You may know that I’m an avid skier, and you can find me skiing at Big Sky, Montana, throughout the winter season. I’ve been asked to contribute with a bi-weekly business column to Explore Big Sky. You’ll find my latest column below, and you can see the entire issue HERE. (I’m on page 20!)
Businesses are approaching an exciting and stressful time of the year as the lucrative holiday season approaches at breakneck speed. Many companies are scrambling to meet or beat revenue targets, managing end-of-year orders and juggling staff. Meanwhile, the ski slopes are calling, and as much as we yearn for fresh powder, there is more work to be done.
In addition to vacationers, Big Sky’s second-home residents are starting to arrive with sales opportunities in retail, hospitality and beyond. For most local businesses, this influx of consumers can translate to sales spikes that could be greater with extra staffing to cover the busy period, or by being as streamlined and disciplined as possible.
Here are a few recommendations to maximize the holiday sales season:
Reflect on your customers’ needs: Will you lose the sale if the phone isn’t answered promptly, or if it goes to voicemail? If you’re providing a service – from real estate to plumbing, and everything in between – customers want to reach someone who can at least take down their name and phone number and promise a prompt call back. If you hire someone to log calls and relay messages, be clear on how you want them to answer the phone, take messages, respond, and make sure they’re friendly and professional. Don’t lose a customer through lack of communication – text messages only go so far. If you’re going to be late or if the project will be delayed, let clients know.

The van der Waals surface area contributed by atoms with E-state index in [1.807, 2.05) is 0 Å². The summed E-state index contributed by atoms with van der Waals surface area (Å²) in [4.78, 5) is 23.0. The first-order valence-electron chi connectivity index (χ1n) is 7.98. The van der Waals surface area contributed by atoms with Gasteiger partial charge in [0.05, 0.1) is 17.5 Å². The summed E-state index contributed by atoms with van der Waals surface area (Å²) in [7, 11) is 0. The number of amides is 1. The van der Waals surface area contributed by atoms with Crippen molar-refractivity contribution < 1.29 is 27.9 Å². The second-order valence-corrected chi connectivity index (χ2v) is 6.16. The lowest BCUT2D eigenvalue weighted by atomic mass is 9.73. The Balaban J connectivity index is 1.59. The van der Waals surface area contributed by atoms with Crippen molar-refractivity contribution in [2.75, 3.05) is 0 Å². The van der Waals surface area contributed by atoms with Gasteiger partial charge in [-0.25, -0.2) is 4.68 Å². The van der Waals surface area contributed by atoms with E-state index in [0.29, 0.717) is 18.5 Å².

Make the environment inviting: Your business may get packed with customers, so make sure it’s still inviting to your patrons. Consider making your temporary staff responsible for your customers’ environment. Sidewalks should be clear of snow, the floor should be dry, and bathrooms should be clean and stocked.
Be friendly: Take an interest in your customers. Introduce yourself, find out where they’re from, and help them obtain their goals while they’re in the area.
Offer service with a smile: Remind your staff that there is a direct relationship between customers and paychecks, and that we should be grateful for each sale. Encourage staff to smile at customers as they complete transactions or finish work, or to shake hands after they explain the work performed. Be friendly with sincere verbal send- offs, like “Happy holidays” or “Come back soon.” Keep your business cards in full supply next to the till.
Count out change: Tell your staff that counting change is mandatory – not just to avoid mistakes, but to speed up time spent at the till. I’m amazed when I pay with cash how often the change is just handed to me instead of counted back. If your teller counts out the change due, customers won’t do it themselves, speeding up transactions.
Say more than “Back Soon”: If you need to leave your business unattended, don’t leave a sign that says “Back Soon.” Let your customers know specifically when to expect you.
Get in the spirit: Consider celebrating the season by outfitting your staff with Santa and elf caps
or blinking antlers to bring a bit
of holiday fun into your business. Think about offering complimentary sugar cookies and coffee to your early morning visitors as a little something extra.
Having your team on their “A” game over the holiday season is one way to ensure your customers get great service that keeps them coming back time and again, year after year.
Johanne Bouchard is a leadership advisor to CEOs, executives and entrepreneurs, as well as an expert in corporate board composition and dynamics. An avid skier, Bouchard and her husband have a second home in Big Sky.